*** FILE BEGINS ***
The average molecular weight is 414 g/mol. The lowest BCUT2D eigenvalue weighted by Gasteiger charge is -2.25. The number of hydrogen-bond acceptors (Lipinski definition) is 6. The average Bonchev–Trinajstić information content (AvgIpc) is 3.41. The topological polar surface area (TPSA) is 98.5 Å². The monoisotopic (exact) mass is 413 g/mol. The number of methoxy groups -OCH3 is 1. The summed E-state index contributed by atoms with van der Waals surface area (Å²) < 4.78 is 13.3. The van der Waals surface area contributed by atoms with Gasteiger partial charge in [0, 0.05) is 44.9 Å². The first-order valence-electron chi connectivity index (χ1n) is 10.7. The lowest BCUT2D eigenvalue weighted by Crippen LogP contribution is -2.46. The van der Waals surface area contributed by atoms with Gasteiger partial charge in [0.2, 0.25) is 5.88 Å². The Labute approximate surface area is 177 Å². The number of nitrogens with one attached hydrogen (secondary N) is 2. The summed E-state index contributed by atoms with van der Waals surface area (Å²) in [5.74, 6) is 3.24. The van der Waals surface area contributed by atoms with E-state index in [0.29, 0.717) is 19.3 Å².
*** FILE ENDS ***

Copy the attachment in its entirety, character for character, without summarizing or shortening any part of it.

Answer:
The average molecular weight is 414 g/mol. The lowest BCUT2D eigenvalue weighted by Gasteiger charge is -2.25. The number of hydrogen-bond acceptors (Lipinski definition) is 6. The average Bonchev–Trinajstić information content (AvgIpc) is 3.41. The topological polar surface area (TPSA) is 98.5 Å². The monoisotopic (exact) mass is 413 g/mol. The number of methoxy groups -OCH3 is 1. The summed E-state index contributed by atoms with van der Waals surface area (Å²) < 4.78 is 13.3. The van der Waals surface area contributed by atoms with Gasteiger partial charge in [0, 0.05) is 44.9 Å². The first-order valence-electron chi connectivity index (χ1n) is 10.7. The lowest BCUT2D eigenvalue weighted by Crippen LogP contribution is -2.46. The van der Waals surface area contributed by atoms with Gasteiger partial charge in [0.2, 0.25) is 5.88 Å². The Labute approximate surface area is 177 Å². The number of nitrogens with one attached hydrogen (secondary N) is 2. The summed E-state index contributed by atoms with van der Waals surface area (Å²) in [5.74, 6) is 3.24. The van der Waals surface area contributed by atoms with E-state index in [0.29, 0.717) is 19.3 Å².